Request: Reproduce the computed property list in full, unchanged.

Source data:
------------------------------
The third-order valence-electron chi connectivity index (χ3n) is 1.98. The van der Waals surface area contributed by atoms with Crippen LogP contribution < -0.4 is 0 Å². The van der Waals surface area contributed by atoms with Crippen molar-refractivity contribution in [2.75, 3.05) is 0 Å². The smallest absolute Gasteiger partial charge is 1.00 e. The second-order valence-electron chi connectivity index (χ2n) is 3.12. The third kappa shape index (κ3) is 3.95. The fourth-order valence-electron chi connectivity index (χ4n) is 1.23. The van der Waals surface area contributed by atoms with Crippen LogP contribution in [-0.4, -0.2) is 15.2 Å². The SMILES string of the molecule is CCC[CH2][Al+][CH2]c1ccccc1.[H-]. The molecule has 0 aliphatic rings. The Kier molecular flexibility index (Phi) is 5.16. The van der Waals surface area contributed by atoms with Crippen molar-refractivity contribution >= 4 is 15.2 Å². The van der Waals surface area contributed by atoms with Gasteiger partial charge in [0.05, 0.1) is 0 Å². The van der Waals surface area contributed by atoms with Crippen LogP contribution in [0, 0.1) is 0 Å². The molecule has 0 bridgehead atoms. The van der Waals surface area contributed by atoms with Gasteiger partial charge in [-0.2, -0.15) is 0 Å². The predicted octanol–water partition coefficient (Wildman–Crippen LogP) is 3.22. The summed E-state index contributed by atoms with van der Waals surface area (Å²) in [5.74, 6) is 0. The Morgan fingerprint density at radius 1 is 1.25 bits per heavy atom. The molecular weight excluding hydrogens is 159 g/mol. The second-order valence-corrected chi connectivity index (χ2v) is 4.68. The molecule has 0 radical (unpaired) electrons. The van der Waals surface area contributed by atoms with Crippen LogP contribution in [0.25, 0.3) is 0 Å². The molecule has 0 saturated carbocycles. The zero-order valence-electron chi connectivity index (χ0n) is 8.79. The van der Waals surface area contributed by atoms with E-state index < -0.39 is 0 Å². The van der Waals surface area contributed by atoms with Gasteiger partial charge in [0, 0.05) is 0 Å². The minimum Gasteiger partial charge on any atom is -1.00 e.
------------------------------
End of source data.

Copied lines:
The third-order valence-electron chi connectivity index (χ3n) is 1.98. The van der Waals surface area contributed by atoms with Crippen LogP contribution < -0.4 is 0 Å². The van der Waals surface area contributed by atoms with Crippen molar-refractivity contribution in [2.75, 3.05) is 0 Å². The smallest absolute Gasteiger partial charge is 1.00 e. The second-order valence-electron chi connectivity index (χ2n) is 3.12. The third kappa shape index (κ3) is 3.95. The fourth-order valence-electron chi connectivity index (χ4n) is 1.23. The van der Waals surface area contributed by atoms with Crippen LogP contribution in [-0.4, -0.2) is 15.2 Å². The SMILES string of the molecule is CCC[CH2][Al+][CH2]c1ccccc1.[H-]. The molecule has 0 aliphatic rings. The Kier molecular flexibility index (Phi) is 5.16. The van der Waals surface area contributed by atoms with Crippen molar-refractivity contribution >= 4 is 15.2 Å². The van der Waals surface area contributed by atoms with Gasteiger partial charge in [0.05, 0.1) is 0 Å². The van der Waals surface area contributed by atoms with Crippen LogP contribution in [0, 0.1) is 0 Å². The molecule has 0 bridgehead atoms. The van der Waals surface area contributed by atoms with Gasteiger partial charge in [-0.2, -0.15) is 0 Å². The predicted octanol–water partition coefficient (Wildman–Crippen LogP) is 3.22. The summed E-state index contributed by atoms with van der Waals surface area (Å²) in [5.74, 6) is 0. The Morgan fingerprint density at radius 1 is 1.25 bits per heavy atom. The molecular weight excluding hydrogens is 159 g/mol. The second-order valence-corrected chi connectivity index (χ2v) is 4.68. The molecule has 0 radical (unpaired) electrons. The van der Waals surface area contributed by atoms with Crippen LogP contribution in [0.25, 0.3) is 0 Å². The molecule has 0 saturated carbocycles. The zero-order valence-electron chi connectivity index (χ0n) is 8.79. The van der Waals surface area contributed by atoms with E-state index < -0.39 is 0 Å². The van der Waals surface area contributed by atoms with Gasteiger partial charge in [0, 0.05) is 0 Å². The minimum Gasteiger partial charge on any atom is -1.00 e.